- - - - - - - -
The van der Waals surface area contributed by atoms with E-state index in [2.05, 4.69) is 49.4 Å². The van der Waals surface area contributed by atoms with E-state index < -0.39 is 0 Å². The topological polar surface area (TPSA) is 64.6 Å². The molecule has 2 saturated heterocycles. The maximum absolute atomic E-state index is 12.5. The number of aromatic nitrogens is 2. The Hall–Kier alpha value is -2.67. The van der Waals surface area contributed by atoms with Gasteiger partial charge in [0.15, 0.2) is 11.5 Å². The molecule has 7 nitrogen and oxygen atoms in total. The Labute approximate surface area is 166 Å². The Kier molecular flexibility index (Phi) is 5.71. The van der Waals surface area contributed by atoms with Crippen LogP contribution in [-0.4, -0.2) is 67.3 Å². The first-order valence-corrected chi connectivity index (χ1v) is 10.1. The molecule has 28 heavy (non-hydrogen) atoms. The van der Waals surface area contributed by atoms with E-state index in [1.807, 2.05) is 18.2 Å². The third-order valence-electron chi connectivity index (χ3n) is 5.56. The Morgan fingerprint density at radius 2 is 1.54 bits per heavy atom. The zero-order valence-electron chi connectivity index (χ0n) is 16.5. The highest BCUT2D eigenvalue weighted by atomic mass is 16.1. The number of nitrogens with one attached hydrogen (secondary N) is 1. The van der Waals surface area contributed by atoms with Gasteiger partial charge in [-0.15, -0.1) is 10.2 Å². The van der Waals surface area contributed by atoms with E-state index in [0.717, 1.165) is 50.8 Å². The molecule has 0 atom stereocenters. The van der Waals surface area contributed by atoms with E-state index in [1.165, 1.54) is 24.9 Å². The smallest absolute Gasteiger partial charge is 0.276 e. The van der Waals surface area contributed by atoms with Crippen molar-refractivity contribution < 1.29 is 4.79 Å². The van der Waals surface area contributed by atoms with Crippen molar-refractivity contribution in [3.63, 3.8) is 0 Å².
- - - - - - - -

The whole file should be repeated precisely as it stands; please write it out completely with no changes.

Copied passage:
The van der Waals surface area contributed by atoms with E-state index in [2.05, 4.69) is 49.4 Å². The van der Waals surface area contributed by atoms with E-state index < -0.39 is 0 Å². The topological polar surface area (TPSA) is 64.6 Å². The molecule has 2 saturated heterocycles. The maximum absolute atomic E-state index is 12.5. The number of aromatic nitrogens is 2. The Hall–Kier alpha value is -2.67. The van der Waals surface area contributed by atoms with Gasteiger partial charge in [0.15, 0.2) is 11.5 Å². The molecule has 7 nitrogen and oxygen atoms in total. The Labute approximate surface area is 166 Å². The Kier molecular flexibility index (Phi) is 5.71. The van der Waals surface area contributed by atoms with Crippen LogP contribution in [-0.4, -0.2) is 67.3 Å². The first-order valence-corrected chi connectivity index (χ1v) is 10.1. The molecule has 28 heavy (non-hydrogen) atoms. The van der Waals surface area contributed by atoms with E-state index in [1.807, 2.05) is 18.2 Å². The third-order valence-electron chi connectivity index (χ3n) is 5.56. The Morgan fingerprint density at radius 2 is 1.54 bits per heavy atom. The zero-order valence-electron chi connectivity index (χ0n) is 16.5. The highest BCUT2D eigenvalue weighted by atomic mass is 16.1. The number of nitrogens with one attached hydrogen (secondary N) is 1. The van der Waals surface area contributed by atoms with Gasteiger partial charge in [-0.15, -0.1) is 10.2 Å². The van der Waals surface area contributed by atoms with E-state index in [0.717, 1.165) is 50.8 Å². The molecule has 0 atom stereocenters. The van der Waals surface area contributed by atoms with E-state index in [1.165, 1.54) is 24.9 Å². The smallest absolute Gasteiger partial charge is 0.276 e. The van der Waals surface area contributed by atoms with Crippen molar-refractivity contribution < 1.29 is 4.79 Å². The van der Waals surface area contributed by atoms with Crippen molar-refractivity contribution in [3.63, 3.8) is 0 Å².